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Many children still eating laundry pods

By Reuters - Jun 09,2019 - Last updated at Jun 09,2019

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Many American children are still being poisoned by laundry pods, according to a new study that suggests voluntary safety standards do not do enough to prevent children from eating them. 

Poison control centres fielded nearly 73,000 calls for help related to single-use liquid laundry detergent packets, or pods, from 2012 through 2017, the first six years these products were on the market. Nearly all of these cases were among children under six years old. In many instances, children easily unwrapped brightly coloured packages they mistook for candy. 

The annual rate of laundry pod calls to poison control for kids under six more than doubled from 2012 to 2015, before voluntary safety standards from the American Society for Testing and Materials called for plainer, opaque packages that were harder for children to unwrap.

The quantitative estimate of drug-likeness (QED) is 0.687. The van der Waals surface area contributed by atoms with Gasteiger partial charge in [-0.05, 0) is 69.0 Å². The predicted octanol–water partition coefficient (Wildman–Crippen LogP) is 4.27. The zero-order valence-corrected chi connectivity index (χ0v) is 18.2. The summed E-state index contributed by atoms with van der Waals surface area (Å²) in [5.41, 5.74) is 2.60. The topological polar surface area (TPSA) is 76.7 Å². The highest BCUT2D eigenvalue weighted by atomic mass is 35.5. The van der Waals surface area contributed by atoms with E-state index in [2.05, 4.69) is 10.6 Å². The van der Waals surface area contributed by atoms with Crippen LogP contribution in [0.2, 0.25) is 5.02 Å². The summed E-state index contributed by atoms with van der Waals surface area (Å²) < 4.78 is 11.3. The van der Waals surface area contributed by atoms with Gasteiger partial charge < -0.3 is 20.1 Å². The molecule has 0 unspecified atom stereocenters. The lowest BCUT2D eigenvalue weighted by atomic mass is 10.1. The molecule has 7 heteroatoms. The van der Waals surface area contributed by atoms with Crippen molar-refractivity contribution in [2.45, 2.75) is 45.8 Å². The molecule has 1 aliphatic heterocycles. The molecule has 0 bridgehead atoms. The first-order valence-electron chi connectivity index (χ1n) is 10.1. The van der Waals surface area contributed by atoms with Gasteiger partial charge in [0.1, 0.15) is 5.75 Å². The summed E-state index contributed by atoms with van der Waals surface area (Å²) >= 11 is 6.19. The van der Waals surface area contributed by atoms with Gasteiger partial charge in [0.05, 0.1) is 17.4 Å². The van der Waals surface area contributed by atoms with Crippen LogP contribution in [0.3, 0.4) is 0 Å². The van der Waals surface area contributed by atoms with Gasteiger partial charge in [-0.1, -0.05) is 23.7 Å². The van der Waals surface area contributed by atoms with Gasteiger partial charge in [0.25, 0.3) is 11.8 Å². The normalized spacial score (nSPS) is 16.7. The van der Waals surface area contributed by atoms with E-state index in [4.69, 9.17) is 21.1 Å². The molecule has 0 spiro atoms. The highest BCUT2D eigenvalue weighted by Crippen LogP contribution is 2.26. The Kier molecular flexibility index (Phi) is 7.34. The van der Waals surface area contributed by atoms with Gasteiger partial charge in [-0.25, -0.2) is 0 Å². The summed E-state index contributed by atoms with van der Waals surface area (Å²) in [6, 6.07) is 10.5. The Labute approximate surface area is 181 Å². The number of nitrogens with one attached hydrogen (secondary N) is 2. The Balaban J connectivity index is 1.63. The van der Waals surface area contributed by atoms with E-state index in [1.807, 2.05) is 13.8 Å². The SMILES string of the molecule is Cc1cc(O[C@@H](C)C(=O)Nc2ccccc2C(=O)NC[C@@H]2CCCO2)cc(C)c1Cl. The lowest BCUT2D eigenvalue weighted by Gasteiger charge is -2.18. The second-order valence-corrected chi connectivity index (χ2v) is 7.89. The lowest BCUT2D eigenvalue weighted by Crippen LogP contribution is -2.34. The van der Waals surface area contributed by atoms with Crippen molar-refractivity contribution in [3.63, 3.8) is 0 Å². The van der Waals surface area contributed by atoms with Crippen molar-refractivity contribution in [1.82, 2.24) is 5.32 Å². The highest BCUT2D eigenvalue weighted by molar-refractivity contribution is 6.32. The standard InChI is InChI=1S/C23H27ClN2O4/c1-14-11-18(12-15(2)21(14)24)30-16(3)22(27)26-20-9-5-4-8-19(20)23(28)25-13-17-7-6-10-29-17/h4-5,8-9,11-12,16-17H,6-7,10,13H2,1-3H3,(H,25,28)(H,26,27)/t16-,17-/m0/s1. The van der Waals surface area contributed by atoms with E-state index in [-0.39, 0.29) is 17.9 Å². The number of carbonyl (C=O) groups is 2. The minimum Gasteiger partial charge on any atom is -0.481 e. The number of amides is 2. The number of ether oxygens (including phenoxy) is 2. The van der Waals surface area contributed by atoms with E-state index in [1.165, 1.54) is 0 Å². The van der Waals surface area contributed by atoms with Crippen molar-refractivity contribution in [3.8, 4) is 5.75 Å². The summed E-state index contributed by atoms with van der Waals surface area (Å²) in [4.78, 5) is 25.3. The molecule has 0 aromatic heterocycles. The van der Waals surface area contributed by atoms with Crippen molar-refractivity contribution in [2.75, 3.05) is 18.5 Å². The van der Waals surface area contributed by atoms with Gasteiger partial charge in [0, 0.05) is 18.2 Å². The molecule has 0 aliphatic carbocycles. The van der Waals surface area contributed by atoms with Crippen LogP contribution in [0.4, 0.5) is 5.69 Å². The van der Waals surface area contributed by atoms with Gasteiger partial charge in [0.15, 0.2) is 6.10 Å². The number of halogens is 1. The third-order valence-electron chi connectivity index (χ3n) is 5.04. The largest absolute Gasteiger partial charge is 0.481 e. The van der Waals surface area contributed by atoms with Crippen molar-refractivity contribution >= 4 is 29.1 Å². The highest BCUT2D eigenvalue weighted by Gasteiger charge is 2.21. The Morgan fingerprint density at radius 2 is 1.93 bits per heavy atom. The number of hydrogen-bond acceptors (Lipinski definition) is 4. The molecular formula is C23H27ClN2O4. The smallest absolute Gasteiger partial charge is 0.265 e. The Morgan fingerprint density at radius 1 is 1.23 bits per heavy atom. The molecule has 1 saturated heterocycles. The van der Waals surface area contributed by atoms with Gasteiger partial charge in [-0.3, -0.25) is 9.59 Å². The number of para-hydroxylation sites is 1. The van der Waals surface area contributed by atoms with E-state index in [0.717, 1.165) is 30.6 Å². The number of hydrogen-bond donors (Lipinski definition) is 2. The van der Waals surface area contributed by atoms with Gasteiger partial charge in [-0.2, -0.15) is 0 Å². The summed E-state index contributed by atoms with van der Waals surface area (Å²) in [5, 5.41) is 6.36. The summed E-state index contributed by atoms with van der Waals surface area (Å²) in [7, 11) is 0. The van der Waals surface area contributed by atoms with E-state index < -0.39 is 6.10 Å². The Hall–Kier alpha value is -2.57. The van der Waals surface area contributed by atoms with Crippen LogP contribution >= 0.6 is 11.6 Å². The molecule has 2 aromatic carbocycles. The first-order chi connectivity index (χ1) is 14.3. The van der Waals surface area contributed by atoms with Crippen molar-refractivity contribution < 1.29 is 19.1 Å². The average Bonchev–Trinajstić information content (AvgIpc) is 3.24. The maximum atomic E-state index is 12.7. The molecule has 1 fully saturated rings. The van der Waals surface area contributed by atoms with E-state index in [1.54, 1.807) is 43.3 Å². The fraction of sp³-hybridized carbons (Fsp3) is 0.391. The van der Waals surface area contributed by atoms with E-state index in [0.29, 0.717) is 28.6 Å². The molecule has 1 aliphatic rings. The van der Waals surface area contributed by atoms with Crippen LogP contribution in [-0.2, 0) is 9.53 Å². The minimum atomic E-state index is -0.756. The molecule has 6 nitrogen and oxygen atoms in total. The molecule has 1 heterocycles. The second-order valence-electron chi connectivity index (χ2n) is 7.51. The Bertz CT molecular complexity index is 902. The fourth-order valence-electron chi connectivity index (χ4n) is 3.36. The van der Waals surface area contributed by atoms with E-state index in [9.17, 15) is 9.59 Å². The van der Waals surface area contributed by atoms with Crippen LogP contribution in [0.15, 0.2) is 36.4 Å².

Then, from 2015 to 2017, the annual call rate dropped 18 per cent among children under six even as it surged among older children and adults. 

“The current voluntary standard, public awareness campaigns and product and packaging changes to-date are good first steps, but the numbers are still unacceptably high,” said senior study author Gary Smith, director of the Centre for Injury Research and Policy at Nationwide Children’s Hospital in Columbus, Ohio. 

“We can do better,” Smith said by e-mail. 

It is possible that safety standards fell short of expectations because they allowed manufacturers to meet child-resistant packaging requirements in a variety of ways instead of adhering to a single strict standard, researchers note in Paediatrics. 

Chemicals in laundry pods can cause seizures, coma, severe breathing impairments, eye damage and burns. 

Eight people died in the study after eating laundry pods.  Two of these fatalities involved curious babies. 

“Like other poisons, young children can become much sicker than other older individuals,” Smith said.

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